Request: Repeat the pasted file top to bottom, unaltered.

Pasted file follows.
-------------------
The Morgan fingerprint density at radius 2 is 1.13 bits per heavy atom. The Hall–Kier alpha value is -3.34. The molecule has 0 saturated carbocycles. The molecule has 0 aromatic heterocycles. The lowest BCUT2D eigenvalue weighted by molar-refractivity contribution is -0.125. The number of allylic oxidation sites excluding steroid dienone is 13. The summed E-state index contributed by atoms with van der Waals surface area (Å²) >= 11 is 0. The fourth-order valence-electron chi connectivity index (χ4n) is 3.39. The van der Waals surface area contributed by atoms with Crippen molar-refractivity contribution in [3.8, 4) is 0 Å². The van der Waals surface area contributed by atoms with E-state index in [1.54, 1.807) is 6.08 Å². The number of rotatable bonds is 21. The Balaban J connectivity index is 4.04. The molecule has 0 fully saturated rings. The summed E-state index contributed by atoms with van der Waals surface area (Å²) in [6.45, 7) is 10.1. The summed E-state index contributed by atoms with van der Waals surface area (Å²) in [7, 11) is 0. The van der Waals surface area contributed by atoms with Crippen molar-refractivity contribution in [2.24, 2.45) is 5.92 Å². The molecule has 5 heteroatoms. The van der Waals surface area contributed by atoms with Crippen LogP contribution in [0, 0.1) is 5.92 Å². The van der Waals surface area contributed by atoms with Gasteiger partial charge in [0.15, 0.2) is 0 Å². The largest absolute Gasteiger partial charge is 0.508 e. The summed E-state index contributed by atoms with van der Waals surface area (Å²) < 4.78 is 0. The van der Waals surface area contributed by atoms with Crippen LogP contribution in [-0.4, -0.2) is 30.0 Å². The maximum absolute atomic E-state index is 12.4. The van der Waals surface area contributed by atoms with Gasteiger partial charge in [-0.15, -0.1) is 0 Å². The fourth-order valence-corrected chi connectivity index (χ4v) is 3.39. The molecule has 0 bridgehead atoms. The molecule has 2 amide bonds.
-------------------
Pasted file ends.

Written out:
The Morgan fingerprint density at radius 2 is 1.13 bits per heavy atom. The Hall–Kier alpha value is -3.34. The molecule has 0 saturated carbocycles. The molecule has 0 aromatic heterocycles. The lowest BCUT2D eigenvalue weighted by molar-refractivity contribution is -0.125. The number of allylic oxidation sites excluding steroid dienone is 13. The summed E-state index contributed by atoms with van der Waals surface area (Å²) >= 11 is 0. The fourth-order valence-electron chi connectivity index (χ4n) is 3.39. The van der Waals surface area contributed by atoms with Crippen molar-refractivity contribution in [3.8, 4) is 0 Å². The van der Waals surface area contributed by atoms with E-state index in [1.54, 1.807) is 6.08 Å². The number of rotatable bonds is 21. The Balaban J connectivity index is 4.04. The molecule has 0 fully saturated rings. The summed E-state index contributed by atoms with van der Waals surface area (Å²) in [6.45, 7) is 10.1. The summed E-state index contributed by atoms with van der Waals surface area (Å²) in [7, 11) is 0. The van der Waals surface area contributed by atoms with Crippen molar-refractivity contribution in [2.24, 2.45) is 5.92 Å². The molecule has 5 heteroatoms. The van der Waals surface area contributed by atoms with Crippen LogP contribution in [0, 0.1) is 5.92 Å². The van der Waals surface area contributed by atoms with Gasteiger partial charge in [0.15, 0.2) is 0 Å². The largest absolute Gasteiger partial charge is 0.508 e. The summed E-state index contributed by atoms with van der Waals surface area (Å²) < 4.78 is 0. The van der Waals surface area contributed by atoms with Crippen LogP contribution in [-0.4, -0.2) is 30.0 Å². The maximum absolute atomic E-state index is 12.4. The van der Waals surface area contributed by atoms with Gasteiger partial charge in [-0.15, -0.1) is 0 Å². The fourth-order valence-corrected chi connectivity index (χ4v) is 3.39. The molecule has 0 bridgehead atoms. The molecule has 2 amide bonds.